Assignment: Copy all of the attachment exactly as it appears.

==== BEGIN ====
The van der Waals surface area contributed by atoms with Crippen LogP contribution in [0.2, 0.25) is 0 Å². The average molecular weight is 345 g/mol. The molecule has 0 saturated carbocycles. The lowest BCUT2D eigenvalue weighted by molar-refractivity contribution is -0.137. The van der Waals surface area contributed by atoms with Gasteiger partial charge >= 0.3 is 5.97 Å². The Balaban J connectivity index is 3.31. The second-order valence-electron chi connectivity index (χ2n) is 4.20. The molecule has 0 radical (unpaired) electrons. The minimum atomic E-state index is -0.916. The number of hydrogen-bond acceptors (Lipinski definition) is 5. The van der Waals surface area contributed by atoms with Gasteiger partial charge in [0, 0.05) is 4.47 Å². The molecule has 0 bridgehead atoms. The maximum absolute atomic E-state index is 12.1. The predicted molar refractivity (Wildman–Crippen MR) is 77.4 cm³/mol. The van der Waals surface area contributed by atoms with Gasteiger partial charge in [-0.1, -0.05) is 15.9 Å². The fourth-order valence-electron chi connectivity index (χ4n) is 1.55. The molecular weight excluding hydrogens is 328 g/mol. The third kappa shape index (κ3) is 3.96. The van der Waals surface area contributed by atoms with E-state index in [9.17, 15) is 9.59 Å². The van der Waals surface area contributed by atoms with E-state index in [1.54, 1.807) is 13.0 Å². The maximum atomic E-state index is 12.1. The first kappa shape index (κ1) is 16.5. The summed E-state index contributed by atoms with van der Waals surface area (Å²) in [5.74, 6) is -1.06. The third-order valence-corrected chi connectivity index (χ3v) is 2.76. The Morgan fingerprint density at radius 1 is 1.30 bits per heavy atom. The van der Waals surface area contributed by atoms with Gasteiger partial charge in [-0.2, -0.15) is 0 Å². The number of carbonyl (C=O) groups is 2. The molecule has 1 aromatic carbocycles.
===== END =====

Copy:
The van der Waals surface area contributed by atoms with Crippen LogP contribution in [0.2, 0.25) is 0 Å². The average molecular weight is 345 g/mol. The molecule has 0 saturated carbocycles. The lowest BCUT2D eigenvalue weighted by molar-refractivity contribution is -0.137. The van der Waals surface area contributed by atoms with Gasteiger partial charge >= 0.3 is 5.97 Å². The Balaban J connectivity index is 3.31. The second-order valence-electron chi connectivity index (χ2n) is 4.20. The molecule has 0 radical (unpaired) electrons. The minimum atomic E-state index is -0.916. The number of hydrogen-bond acceptors (Lipinski definition) is 5. The van der Waals surface area contributed by atoms with Gasteiger partial charge in [0, 0.05) is 4.47 Å². The molecule has 0 bridgehead atoms. The maximum absolute atomic E-state index is 12.1. The predicted molar refractivity (Wildman–Crippen MR) is 77.4 cm³/mol. The van der Waals surface area contributed by atoms with Gasteiger partial charge in [-0.1, -0.05) is 15.9 Å². The fourth-order valence-electron chi connectivity index (χ4n) is 1.55. The molecular weight excluding hydrogens is 328 g/mol. The third kappa shape index (κ3) is 3.96. The van der Waals surface area contributed by atoms with E-state index in [9.17, 15) is 9.59 Å². The van der Waals surface area contributed by atoms with E-state index in [1.54, 1.807) is 13.0 Å². The maximum atomic E-state index is 12.1. The first kappa shape index (κ1) is 16.5. The summed E-state index contributed by atoms with van der Waals surface area (Å²) in [5.74, 6) is -1.06. The third-order valence-corrected chi connectivity index (χ3v) is 2.76. The Morgan fingerprint density at radius 1 is 1.30 bits per heavy atom. The van der Waals surface area contributed by atoms with Gasteiger partial charge in [-0.2, -0.15) is 0 Å². The number of carbonyl (C=O) groups is 2. The molecule has 1 aromatic carbocycles.